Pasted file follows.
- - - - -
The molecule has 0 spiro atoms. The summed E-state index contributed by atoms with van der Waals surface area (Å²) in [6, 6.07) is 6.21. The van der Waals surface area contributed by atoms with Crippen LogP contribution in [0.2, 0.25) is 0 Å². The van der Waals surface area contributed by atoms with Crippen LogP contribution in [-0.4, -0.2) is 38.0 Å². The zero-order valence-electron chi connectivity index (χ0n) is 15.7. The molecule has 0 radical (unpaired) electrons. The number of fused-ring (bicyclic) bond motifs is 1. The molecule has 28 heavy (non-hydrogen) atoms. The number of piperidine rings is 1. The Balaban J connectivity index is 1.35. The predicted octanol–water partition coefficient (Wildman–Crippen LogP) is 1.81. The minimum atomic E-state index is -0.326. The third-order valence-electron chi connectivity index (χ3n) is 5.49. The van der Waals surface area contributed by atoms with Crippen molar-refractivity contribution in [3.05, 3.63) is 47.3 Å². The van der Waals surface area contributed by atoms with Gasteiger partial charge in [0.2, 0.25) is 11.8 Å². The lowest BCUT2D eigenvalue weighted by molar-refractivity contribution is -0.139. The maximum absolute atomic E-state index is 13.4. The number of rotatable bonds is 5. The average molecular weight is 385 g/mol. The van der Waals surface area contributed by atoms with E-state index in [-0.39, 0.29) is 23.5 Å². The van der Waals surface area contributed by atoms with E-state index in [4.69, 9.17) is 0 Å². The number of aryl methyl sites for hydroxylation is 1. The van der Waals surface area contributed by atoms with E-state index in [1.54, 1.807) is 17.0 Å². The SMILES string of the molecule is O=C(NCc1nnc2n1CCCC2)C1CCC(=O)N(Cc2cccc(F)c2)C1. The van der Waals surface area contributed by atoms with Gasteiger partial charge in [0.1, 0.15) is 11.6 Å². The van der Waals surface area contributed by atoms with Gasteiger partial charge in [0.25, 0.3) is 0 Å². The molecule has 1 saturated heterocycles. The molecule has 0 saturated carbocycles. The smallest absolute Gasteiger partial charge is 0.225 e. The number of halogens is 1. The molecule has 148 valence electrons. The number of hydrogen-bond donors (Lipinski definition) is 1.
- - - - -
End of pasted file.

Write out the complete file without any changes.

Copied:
The molecule has 0 spiro atoms. The summed E-state index contributed by atoms with van der Waals surface area (Å²) in [6, 6.07) is 6.21. The van der Waals surface area contributed by atoms with Crippen LogP contribution in [0.2, 0.25) is 0 Å². The van der Waals surface area contributed by atoms with Crippen LogP contribution in [-0.4, -0.2) is 38.0 Å². The zero-order valence-electron chi connectivity index (χ0n) is 15.7. The molecule has 0 radical (unpaired) electrons. The number of fused-ring (bicyclic) bond motifs is 1. The molecule has 28 heavy (non-hydrogen) atoms. The number of piperidine rings is 1. The Balaban J connectivity index is 1.35. The predicted octanol–water partition coefficient (Wildman–Crippen LogP) is 1.81. The minimum atomic E-state index is -0.326. The third-order valence-electron chi connectivity index (χ3n) is 5.49. The van der Waals surface area contributed by atoms with Crippen molar-refractivity contribution in [3.05, 3.63) is 47.3 Å². The van der Waals surface area contributed by atoms with Gasteiger partial charge in [0.2, 0.25) is 11.8 Å². The lowest BCUT2D eigenvalue weighted by molar-refractivity contribution is -0.139. The maximum absolute atomic E-state index is 13.4. The number of rotatable bonds is 5. The average molecular weight is 385 g/mol. The van der Waals surface area contributed by atoms with E-state index in [-0.39, 0.29) is 23.5 Å². The van der Waals surface area contributed by atoms with E-state index in [4.69, 9.17) is 0 Å². The number of aryl methyl sites for hydroxylation is 1. The van der Waals surface area contributed by atoms with E-state index in [1.54, 1.807) is 17.0 Å². The SMILES string of the molecule is O=C(NCc1nnc2n1CCCC2)C1CCC(=O)N(Cc2cccc(F)c2)C1. The van der Waals surface area contributed by atoms with Gasteiger partial charge in [0.1, 0.15) is 11.6 Å². The van der Waals surface area contributed by atoms with Gasteiger partial charge in [0.25, 0.3) is 0 Å². The molecule has 1 saturated heterocycles. The molecule has 0 saturated carbocycles. The smallest absolute Gasteiger partial charge is 0.225 e. The number of halogens is 1. The molecule has 148 valence electrons. The number of hydrogen-bond donors (Lipinski definition) is 1.